At the PBS “NewsHour” over the weekend, Saturday and Sunday’s broadcasts were assembled entirely remotely — “meaning no control room, no studio,” anchor Hari Sreenivasan told CNN.

Sreenivasan filmed from his apartment, reporters worked from theirs, and editors and producers all worked from their own homes.

Sreenivasan said he used Zoom videoconferencing to record his reports. He shared this technique with the audience “by turning the set ‘on’ in front of them,” he pointed out.

These types of broadcasts are made possible by state-of-the-art streaming tech, but some of the workarounds are pretty simple. Sreenivasan ran a TelePrompTer by scrolling on a wireless mouse.

On Tuesday, CNN’s Dana Bash interviewed House Speaker Nancy Pelosi on the air from a Cisco Webex videoconferencing desk device in her home.

From daytime to late night

The abundance-of-caution approach has extended to talk shows and late-night comedy hours.

“Live with Kelly and Ryan” resumed on Monday with both Kelly Ripa and Ryan Seacrest joining via Skype. Seacrest used a stack of books to prop up an iPad and a laptop computer for the show.

When guest Jerry O’Connell joined “Live” on Tuesday and suffered from a poor connection, he jokingly tweeted, “Sorry about my poor internet. My kids sucking it all up with their TikTok and we have a limited data plan.”

Technical glitches do crop up from time to time — but it’s remarkable how stable the TV coverage has been, all things considered. Engineers have been working long hours to keep things running.

To name just one example, CBS News moved out of its main New York offices last week following an outbreak of coronavirus, and “CBS This Morning” has emanated from “The Late Show” stage a few blocks away at the Ed Sullivan Theater ever since.

“The Late Show” and other late-night shows have also been producing rough-around-the-edges monologues and other comedy from hosts’ homes. “The Daily Show” has been renamed “The Daily Social Distancing Show” while Trevor Noah hosts from his Manhattan apartment.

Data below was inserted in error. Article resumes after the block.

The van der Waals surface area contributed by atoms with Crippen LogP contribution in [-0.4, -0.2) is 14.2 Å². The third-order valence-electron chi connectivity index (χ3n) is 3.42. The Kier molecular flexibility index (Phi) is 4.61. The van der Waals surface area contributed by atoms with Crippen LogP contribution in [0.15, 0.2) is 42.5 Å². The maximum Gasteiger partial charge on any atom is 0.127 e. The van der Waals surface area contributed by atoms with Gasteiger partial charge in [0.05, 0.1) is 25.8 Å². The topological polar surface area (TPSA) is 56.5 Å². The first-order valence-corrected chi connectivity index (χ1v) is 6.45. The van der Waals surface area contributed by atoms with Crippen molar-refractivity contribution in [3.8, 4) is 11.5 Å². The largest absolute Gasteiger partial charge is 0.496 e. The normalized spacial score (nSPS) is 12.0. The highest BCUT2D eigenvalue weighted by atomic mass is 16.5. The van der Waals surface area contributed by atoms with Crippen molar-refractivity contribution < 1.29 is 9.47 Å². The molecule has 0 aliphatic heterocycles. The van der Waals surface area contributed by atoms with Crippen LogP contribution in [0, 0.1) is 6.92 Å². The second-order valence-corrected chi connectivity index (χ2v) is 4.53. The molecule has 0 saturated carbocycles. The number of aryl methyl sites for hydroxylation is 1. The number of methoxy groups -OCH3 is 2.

On Tuesday, HBO said that “Last Week Tonight with John Oliver” would return on Sunday with a program from Oliver’s residence.

Digital news outlets have also transitioned to remote working models. Politico told staffers on Tuesday that work-from-home will continue through May 4.

Magazines like The New Yorker have been successfully published from home for the first time ever. (The lone exception is the physical printing process.)

Will Welch, the editor of GQ, told CNN that “unprecedented times call for unprecedented ideas.”

“On one hand we can’t do traditional photo shoots or in-person reporting during social distancing and self-quarantine,” he said. “On the other, there is so much powerful technology at our disposal that we get to harness in new ways. So we’re doing meetings on Zoom, asking subjects to photograph themselves, going live on Instagram, asking artists and other creative people in our community to make stuff for us, and doing our reporting over the phone.”

Most importantly, he said, he and his colleagues “are just grateful we can still get up in the morning and do the work, no matter how different or how stressful the circumstances. It’s a huge privilege in a moment when so many people cannot go do their jobs.”